Microscopy and Microanalysis

Materials Applications

Tephra from Ice—A Simple Method to Routinely Mount, Polish, and Quantitatively Analyze Sparse Fine Particles

Stephen C. Kuehna1 c1 and Duane G. Froesea1

a1 Department of Earth and Atmospheric Sciences, University of Alberta, 1-26 Earth Sciences Building, Edmonton, AB T6G 2E3, Canada


A method involving a graphite substrate has been developed for the mounting and analysis of sparse, fine particles from a liquid suspension to enable improved study of volcanic ash (tephra) and atmospheric dust preserved in glacial ice. Unpolished grains may be studied by scanning electron microscope–energy dispersive spectrometry (SEM-EDS) at full vacuum without the need for a conductive coating due to the close proximity of the underlying graphite. The same grains in the same relative positions may be subsequently examined in polished mounts by a variety of methods including SEM-EDS, electron probe microanalysis, laser ablation–inductively coupled plasma–mass spectroscopy, secondary ion mass spectrometry, and optical microscopy. Particles as small as 3–5 μm may be routinely and easily prepared for analysis as polished grains, and particles of significantly different sizes may be exposed simultaneously. The general approach also offers significant flexibility, including both single- and multiple-sample mounts, and may be adjusted to suit a variety of samples and analytical methods.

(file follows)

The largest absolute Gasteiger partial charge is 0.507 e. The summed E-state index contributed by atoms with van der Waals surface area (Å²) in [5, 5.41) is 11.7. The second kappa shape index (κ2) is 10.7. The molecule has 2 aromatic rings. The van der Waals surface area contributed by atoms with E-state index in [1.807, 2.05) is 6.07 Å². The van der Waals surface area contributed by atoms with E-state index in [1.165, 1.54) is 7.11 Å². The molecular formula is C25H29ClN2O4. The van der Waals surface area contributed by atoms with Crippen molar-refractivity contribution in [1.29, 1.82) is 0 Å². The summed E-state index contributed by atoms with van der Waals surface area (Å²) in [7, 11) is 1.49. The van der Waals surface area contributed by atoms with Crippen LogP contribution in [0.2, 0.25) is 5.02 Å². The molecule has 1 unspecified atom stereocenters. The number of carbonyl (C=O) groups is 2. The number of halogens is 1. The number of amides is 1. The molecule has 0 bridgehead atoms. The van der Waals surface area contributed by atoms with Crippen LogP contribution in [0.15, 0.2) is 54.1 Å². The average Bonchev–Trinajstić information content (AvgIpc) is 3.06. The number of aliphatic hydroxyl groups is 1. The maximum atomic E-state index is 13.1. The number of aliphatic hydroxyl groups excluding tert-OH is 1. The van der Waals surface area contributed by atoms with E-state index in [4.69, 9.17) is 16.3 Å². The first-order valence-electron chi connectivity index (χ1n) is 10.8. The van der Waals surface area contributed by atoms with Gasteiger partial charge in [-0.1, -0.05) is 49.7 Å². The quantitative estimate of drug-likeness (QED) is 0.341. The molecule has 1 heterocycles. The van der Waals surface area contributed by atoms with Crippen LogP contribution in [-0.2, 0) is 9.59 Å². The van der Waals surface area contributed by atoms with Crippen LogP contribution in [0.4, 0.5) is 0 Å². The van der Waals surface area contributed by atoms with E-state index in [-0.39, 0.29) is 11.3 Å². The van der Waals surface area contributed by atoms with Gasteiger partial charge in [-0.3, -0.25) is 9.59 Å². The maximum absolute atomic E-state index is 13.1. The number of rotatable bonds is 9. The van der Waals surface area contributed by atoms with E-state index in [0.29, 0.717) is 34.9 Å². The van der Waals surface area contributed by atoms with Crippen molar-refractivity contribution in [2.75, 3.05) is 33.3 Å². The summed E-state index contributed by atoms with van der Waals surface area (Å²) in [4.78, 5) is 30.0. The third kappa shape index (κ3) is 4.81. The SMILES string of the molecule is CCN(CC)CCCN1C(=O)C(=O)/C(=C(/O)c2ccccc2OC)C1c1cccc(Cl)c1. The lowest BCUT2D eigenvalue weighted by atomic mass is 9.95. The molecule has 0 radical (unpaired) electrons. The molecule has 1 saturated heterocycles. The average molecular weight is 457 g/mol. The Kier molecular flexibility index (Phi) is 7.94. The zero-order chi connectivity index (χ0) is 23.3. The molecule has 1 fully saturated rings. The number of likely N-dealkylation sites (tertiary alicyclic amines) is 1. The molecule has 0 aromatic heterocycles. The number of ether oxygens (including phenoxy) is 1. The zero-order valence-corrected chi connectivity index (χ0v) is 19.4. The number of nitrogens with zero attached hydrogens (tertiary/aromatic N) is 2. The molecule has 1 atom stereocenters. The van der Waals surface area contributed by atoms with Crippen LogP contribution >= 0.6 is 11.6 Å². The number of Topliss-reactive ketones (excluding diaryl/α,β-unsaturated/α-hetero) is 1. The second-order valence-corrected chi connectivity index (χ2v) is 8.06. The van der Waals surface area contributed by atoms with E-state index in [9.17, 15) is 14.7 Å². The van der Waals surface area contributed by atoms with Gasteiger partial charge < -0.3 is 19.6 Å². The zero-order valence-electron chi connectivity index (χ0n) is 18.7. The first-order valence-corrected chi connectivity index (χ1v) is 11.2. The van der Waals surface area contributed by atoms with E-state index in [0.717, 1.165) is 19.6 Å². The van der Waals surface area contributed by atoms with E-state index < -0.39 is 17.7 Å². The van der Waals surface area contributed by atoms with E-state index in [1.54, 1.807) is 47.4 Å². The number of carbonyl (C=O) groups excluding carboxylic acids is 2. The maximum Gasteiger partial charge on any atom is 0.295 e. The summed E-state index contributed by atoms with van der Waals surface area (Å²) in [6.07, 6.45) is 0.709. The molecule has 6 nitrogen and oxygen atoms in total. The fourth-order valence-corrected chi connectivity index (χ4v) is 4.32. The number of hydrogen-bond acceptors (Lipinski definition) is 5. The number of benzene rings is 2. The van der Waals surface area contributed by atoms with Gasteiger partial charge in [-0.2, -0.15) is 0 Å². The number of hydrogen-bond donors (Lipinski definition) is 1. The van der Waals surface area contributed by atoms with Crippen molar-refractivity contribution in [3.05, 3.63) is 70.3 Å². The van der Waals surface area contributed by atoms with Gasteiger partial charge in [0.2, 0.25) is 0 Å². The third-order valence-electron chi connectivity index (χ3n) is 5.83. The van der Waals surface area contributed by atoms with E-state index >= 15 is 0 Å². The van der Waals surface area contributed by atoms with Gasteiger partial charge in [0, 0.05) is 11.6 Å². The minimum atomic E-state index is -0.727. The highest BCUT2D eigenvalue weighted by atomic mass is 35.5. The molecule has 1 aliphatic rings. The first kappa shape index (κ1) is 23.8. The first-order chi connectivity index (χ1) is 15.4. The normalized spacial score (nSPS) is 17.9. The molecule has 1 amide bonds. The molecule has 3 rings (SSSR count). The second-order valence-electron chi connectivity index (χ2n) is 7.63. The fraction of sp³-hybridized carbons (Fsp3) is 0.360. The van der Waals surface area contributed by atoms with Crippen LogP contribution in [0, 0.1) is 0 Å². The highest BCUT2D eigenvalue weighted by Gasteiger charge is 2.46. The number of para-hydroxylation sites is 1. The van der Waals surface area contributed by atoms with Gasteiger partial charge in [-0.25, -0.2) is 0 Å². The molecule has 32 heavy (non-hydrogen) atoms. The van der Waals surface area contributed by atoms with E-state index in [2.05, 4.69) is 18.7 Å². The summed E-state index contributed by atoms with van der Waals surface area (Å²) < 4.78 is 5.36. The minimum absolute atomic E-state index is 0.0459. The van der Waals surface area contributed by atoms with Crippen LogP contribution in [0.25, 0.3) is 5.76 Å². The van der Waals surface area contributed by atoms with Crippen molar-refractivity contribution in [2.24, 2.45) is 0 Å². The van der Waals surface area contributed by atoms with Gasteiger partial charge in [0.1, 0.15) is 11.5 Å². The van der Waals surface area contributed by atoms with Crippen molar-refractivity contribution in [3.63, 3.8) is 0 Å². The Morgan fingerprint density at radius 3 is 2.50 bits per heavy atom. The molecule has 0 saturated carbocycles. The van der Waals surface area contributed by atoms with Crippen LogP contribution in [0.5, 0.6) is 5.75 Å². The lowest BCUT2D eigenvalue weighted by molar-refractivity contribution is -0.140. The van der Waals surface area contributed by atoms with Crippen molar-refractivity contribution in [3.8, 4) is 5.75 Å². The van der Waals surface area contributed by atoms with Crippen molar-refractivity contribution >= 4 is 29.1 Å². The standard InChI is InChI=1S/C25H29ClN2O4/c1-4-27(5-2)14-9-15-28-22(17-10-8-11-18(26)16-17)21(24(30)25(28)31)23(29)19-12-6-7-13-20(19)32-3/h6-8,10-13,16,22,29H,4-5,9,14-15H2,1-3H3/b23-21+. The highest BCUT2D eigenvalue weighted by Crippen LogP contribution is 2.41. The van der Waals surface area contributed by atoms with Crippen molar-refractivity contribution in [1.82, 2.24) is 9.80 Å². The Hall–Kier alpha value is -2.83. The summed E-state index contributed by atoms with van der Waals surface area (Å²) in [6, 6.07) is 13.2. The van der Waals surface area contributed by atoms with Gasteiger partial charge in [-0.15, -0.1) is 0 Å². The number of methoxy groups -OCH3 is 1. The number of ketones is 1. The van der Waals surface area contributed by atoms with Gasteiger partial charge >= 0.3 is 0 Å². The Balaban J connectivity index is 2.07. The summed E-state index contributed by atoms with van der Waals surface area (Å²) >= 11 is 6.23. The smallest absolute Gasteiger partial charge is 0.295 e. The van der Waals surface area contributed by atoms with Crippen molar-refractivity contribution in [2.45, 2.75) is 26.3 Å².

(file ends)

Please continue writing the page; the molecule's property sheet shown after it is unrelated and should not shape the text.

(Received August 21 2009)

(Accepted November 30 2009)


c1 Corresponding author. E-mail: kuehns@wlu.edu